Amersham Evening Townswomen’s Guild
OUR meeting began with the usual business and sub section news, and was then followed by three members presenting their ideas for our charity for next year 2016. Each person gave a short talk on their reasons for their choice and a paper vote was taken to choose the most popular. Amersham Museum was chosen, and fundraising will begin early next year.
Our two main speakers this month were on varying forms of belief, for the Social Studies it was a visit from Steve West who is chairman of the local Humanist group. He explained he had become a Humanist in later life having rejected the idea of a superior being, afterlife and supernatural events.
He said he was also a pacifist and many of his ideas were more about the way his life was led than against Christianity or other older religions, his views caused much discussion.
The second speaker at our main meeting was Jenny Thorne, a TG member of another guild and Member of the National Executive Committee, her subject was The Amish, a very strict religious sect. They broke away from the Mennonites who came from Switzerland to follow a man called Joseph Amon who wanted stricter rules than those in the Mennonites.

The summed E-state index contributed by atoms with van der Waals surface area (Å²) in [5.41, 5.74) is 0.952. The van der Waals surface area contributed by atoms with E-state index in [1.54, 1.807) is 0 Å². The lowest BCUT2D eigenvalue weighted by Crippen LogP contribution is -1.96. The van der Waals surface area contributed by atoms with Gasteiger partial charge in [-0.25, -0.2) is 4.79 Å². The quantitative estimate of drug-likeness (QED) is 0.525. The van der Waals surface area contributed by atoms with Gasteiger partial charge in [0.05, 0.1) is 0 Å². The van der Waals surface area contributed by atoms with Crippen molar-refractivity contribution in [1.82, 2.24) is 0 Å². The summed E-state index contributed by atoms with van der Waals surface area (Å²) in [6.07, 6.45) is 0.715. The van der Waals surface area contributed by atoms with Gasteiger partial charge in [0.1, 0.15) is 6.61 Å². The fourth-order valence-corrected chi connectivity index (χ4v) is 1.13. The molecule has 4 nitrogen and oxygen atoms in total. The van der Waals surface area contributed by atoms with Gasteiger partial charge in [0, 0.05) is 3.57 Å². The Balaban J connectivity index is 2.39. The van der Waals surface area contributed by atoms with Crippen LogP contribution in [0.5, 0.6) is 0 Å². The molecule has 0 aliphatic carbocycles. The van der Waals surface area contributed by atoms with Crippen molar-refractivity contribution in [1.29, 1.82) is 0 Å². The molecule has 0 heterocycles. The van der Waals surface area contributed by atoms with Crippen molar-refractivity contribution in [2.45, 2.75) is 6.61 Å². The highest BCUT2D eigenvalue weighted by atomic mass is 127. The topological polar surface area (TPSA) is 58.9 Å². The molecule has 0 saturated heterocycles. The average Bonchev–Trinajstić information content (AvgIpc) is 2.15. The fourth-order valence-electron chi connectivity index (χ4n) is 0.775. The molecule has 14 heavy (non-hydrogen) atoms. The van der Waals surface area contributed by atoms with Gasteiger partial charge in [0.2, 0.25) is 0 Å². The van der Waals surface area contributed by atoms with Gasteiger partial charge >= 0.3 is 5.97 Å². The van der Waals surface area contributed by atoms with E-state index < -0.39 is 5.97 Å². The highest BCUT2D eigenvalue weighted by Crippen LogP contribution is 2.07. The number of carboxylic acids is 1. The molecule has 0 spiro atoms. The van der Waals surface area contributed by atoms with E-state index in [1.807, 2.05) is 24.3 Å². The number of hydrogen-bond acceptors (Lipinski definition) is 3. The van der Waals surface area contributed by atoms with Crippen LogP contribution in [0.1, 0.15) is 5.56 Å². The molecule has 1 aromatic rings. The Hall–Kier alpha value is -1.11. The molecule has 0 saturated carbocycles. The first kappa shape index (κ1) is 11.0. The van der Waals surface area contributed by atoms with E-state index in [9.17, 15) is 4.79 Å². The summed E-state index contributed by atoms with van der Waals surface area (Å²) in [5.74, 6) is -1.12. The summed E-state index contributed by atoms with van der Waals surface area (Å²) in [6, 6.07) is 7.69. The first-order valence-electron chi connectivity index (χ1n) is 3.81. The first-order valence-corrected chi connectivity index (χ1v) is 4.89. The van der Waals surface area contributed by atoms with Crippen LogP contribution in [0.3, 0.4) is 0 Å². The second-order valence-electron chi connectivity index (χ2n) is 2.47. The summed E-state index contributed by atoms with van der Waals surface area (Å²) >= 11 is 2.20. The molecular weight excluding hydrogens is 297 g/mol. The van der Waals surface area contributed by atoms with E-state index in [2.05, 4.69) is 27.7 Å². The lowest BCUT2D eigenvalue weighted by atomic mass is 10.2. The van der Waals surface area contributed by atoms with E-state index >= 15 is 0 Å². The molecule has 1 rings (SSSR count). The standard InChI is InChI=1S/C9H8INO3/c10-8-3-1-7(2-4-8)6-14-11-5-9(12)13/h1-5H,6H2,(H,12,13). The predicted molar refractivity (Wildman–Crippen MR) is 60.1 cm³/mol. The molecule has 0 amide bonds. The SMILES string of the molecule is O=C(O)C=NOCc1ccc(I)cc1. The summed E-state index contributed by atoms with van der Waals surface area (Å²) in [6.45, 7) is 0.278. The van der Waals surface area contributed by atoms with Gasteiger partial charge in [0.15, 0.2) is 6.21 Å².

He asked them to follow ‘The Ordnung’ a new set of ideas to live by, including wearing very plain homemade clothes, with no ornamentation, not even buttons, except for the men’s working jackets.
In later years they have been allowed to use Velcro for fastenings. They are not allowed to cut their hair, and must cover their heads in public, men are allowed to have beards but not moustaches as they are deemed to be too military, and they are pacifist.
Their main livelihood is farming, and they have no tractors and use horses to plough, many have large dairy herds and a few have hand operated generators for the milking parlour. There is no regular education, and when the girls are in their teens they have to learn to all the household chores, the boys stay in classes longer and then become farm hands.
The community goes to bed from dusk‘til dawn, so it is not surprising they have very large families! The young people can only get married in November, a quiet time on farms, and move into their own houses in the following spring, the wives are expected to be completely submissive to their husbands.
The whole regime of the Amish is around complete humility, no one better than another, no use of mirrors or photographs is allowed and even their dolls have no facial features, it is all a far cry from our idea of life, but maintains a lot of members even today, about 250,000 in the USA alone.
We will be having our festive eats and drinks event for the charity on December 6, the choir will be singing in the Federation Carol Concert in Maidenhead on December 12 followed by our Christmas party on December 15 at the Free Church, this is a member’s only evening.